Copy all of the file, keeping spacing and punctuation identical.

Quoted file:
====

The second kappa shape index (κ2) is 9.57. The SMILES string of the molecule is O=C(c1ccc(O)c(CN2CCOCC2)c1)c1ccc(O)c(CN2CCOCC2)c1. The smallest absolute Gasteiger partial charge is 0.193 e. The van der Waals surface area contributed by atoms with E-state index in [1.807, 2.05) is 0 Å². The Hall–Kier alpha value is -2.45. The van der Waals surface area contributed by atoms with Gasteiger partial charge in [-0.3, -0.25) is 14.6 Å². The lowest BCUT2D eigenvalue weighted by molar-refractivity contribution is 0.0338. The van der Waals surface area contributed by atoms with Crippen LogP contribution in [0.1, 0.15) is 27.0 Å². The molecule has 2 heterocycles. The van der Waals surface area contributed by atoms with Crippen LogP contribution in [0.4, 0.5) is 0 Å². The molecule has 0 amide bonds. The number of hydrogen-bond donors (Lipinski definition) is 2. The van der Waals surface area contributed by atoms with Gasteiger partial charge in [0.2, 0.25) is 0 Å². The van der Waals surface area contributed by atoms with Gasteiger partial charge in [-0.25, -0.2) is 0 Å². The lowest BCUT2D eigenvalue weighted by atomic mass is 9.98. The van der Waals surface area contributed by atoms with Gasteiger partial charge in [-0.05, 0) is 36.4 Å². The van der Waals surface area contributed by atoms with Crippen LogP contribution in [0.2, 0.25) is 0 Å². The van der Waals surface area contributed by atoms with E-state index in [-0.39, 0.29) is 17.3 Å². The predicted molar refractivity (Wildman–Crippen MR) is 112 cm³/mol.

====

The second kappa shape index (κ2) is 9.57. The SMILES string of the molecule is O=C(c1ccc(O)c(CN2CCOCC2)c1)c1ccc(O)c(CN2CCOCC2)c1. The smallest absolute Gasteiger partial charge is 0.193 e. The van der Waals surface area contributed by atoms with E-state index in [1.807, 2.05) is 0 Å². The Hall–Kier alpha value is -2.45. The van der Waals surface area contributed by atoms with Gasteiger partial charge in [-0.3, -0.25) is 14.6 Å². The lowest BCUT2D eigenvalue weighted by molar-refractivity contribution is 0.0338. The van der Waals surface area contributed by atoms with Crippen LogP contribution in [0.1, 0.15) is 27.0 Å². The molecule has 2 heterocycles. The van der Waals surface area contributed by atoms with Crippen LogP contribution in [0.4, 0.5) is 0 Å². The molecule has 0 amide bonds. The number of hydrogen-bond donors (Lipinski definition) is 2. The van der Waals surface area contributed by atoms with Gasteiger partial charge in [0.2, 0.25) is 0 Å². The van der Waals surface area contributed by atoms with Gasteiger partial charge in [-0.25, -0.2) is 0 Å². The lowest BCUT2D eigenvalue weighted by atomic mass is 9.98. The van der Waals surface area contributed by atoms with Gasteiger partial charge in [-0.05, 0) is 36.4 Å². The van der Waals surface area contributed by atoms with Crippen LogP contribution in [0.2, 0.25) is 0 Å². The van der Waals surface area contributed by atoms with E-state index in [-0.39, 0.29) is 17.3 Å². The predicted molar refractivity (Wildman–Crippen MR) is 112 cm³/mol.